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THE HEADLINER
John Ed Bradley
April 05, 1993
STRIKEOUT KING DAVID CONE HOPES THE NEWS HE MAKES AS A KANSAS CITY ROYAL WILL BE ABOUT BASEBALL, NOT OFF-THE-FIELD SHENANIGANS
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April 05, 1993

The Headliner

STRIKEOUT KING DAVID CONE HOPES THE NEWS HE MAKES AS A KANSAS CITY ROYAL WILL BE ABOUT BASEBALL, NOT OFF-THE-FIELD SHENANIGANS

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"That's true," she would reply, meaning it.

When it came to women, Cone might not have been a virgin, but he was the closest thing: a rookie. In high school he'd dated only two girls, and one had left him because he lacked sexual experience. Maybe the problems he would have later on stemmed from the old-school Catholicism that the Jesuits at Rockhurst had instilled in him. To their way of thinking, he joked, if you just thought about girls it was a sin. You didn't even have to do anything, and you were going straight to hell.

In September 1991 three women filed an $8.1 million lawsuit against Cone and the Mets, alleging that Cone had approached them one day that August at Shea and threatened to kill them. One of the women had had a relationship with New York pitcher Sid Fernandez, occasionally traveling with him to away games.

Cone readily admitted to having confronted the women one afternoon between games of a doubleheader, but he denied making a death threat. He says the women had repeatedly harassed Noelani Fernandez, Sid's wife of a few months, in the stands. And that one day he just blew up and let them have it.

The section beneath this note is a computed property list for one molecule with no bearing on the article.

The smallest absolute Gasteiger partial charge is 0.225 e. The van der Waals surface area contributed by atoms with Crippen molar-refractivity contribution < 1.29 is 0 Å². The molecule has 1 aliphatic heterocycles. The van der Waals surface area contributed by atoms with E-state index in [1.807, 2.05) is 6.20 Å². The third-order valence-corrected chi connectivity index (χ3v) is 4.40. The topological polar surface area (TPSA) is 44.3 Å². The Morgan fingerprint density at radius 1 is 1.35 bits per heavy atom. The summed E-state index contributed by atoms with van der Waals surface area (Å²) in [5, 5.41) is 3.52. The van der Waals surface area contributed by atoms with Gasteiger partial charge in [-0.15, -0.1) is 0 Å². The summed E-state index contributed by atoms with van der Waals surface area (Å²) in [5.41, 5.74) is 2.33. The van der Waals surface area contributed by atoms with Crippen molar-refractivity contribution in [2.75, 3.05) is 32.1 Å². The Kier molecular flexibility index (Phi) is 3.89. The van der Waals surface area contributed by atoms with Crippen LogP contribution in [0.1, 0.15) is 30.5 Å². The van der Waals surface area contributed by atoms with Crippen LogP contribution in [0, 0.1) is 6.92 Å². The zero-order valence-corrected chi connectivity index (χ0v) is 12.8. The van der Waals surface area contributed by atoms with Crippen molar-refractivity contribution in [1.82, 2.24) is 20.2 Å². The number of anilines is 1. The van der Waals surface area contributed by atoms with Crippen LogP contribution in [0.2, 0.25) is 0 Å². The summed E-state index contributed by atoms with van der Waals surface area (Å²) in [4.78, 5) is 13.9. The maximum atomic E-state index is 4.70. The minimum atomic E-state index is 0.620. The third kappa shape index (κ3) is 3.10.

"In a span of 15 seconds," Cone says, "I must've dropped 90,000 F-bombs. I wasn't shouting, but people in that section heard every word I said. I'm not proud of what I did, but it was a farce of a lawsuit, to get publicity." The suit is still languishing in the courts.

Three weeks after the charges were filed the Mets threw a party in Philadelphia to celebrate the end of the season, or maybe just to acknowledge it. They were out of the running for the pennant, and the next day, Oct. 6, they would play the Phillies at Veterans Stadium in their last game of the year. Cone was scheduled to pitch, but he stayed up all night anyway, guzzling beer and chain-smoking, having as wild a time as was lawful.

Drunk, he stumbled into the hotel at 6:30 in the morning and two hours later got a call from Frank Cashen, then the Mets' general manager.

"David," Cashen said, "you need to know you've been accused of rape."

Cashen went on to tell Cone that the police were launching an investigation and that Cone could be arrested at any moment. A New Jersey woman was claiming that Cone had invited her up to his hotel room and forced her to have sex.

Cone spent the entire day in a fog, but he was determined to play against the Phillies. On the mound that afternoon he kept looking in the stands for the police. He checked the tunnel that led to the field, anticipating the sight of burly silhouettes packing weapons. Between hitters he closed his eyes and saw men in blue marching out to handcuff him and read him his rights. Mr. Cone? Mr. David Cone? I'm afraid you're under arrest! He imagined the crowd applauding as he was led off to 20 years of hard time. But he also found that in this moment of trial, he was pitching better than ever. "If anything, it made me stronger," he says. "It gave me a cause. Either fold or get mentally strong, that's how I was thinking. I chose to get strong."

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